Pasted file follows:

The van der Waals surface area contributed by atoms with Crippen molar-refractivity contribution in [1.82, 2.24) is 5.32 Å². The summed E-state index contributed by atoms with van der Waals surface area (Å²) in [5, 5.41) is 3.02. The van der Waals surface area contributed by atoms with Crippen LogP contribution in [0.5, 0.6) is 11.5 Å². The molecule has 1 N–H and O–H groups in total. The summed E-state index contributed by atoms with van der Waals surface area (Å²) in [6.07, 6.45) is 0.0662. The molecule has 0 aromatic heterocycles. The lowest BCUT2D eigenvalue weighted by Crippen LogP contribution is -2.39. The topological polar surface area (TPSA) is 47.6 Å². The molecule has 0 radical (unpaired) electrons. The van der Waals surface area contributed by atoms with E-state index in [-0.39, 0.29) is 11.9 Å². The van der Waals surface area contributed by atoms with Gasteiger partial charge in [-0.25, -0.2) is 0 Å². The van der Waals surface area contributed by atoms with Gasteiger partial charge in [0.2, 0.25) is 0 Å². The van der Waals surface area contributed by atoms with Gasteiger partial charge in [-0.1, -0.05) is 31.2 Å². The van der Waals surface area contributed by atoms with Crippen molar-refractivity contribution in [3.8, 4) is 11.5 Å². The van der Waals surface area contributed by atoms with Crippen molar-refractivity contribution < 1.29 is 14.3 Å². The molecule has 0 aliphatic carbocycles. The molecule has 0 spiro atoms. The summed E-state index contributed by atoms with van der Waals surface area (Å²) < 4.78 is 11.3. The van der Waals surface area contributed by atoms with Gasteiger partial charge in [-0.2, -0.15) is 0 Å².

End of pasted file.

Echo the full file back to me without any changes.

The van der Waals surface area contributed by atoms with Crippen molar-refractivity contribution in [1.82, 2.24) is 5.32 Å². The summed E-state index contributed by atoms with van der Waals surface area (Å²) in [5, 5.41) is 3.02. The van der Waals surface area contributed by atoms with Crippen LogP contribution in [0.5, 0.6) is 11.5 Å². The molecule has 1 N–H and O–H groups in total. The summed E-state index contributed by atoms with van der Waals surface area (Å²) in [6.07, 6.45) is 0.0662. The molecule has 0 aromatic heterocycles. The lowest BCUT2D eigenvalue weighted by Crippen LogP contribution is -2.39. The topological polar surface area (TPSA) is 47.6 Å². The molecule has 0 radical (unpaired) electrons. The van der Waals surface area contributed by atoms with E-state index in [-0.39, 0.29) is 11.9 Å². The van der Waals surface area contributed by atoms with Gasteiger partial charge in [-0.25, -0.2) is 0 Å². The van der Waals surface area contributed by atoms with Gasteiger partial charge in [0.2, 0.25) is 0 Å². The van der Waals surface area contributed by atoms with Gasteiger partial charge in [-0.1, -0.05) is 31.2 Å². The van der Waals surface area contributed by atoms with Crippen molar-refractivity contribution in [3.8, 4) is 11.5 Å². The van der Waals surface area contributed by atoms with Crippen molar-refractivity contribution < 1.29 is 14.3 Å². The molecule has 0 aliphatic carbocycles. The molecule has 0 spiro atoms. The summed E-state index contributed by atoms with van der Waals surface area (Å²) < 4.78 is 11.3. The van der Waals surface area contributed by atoms with Gasteiger partial charge in [-0.2, -0.15) is 0 Å².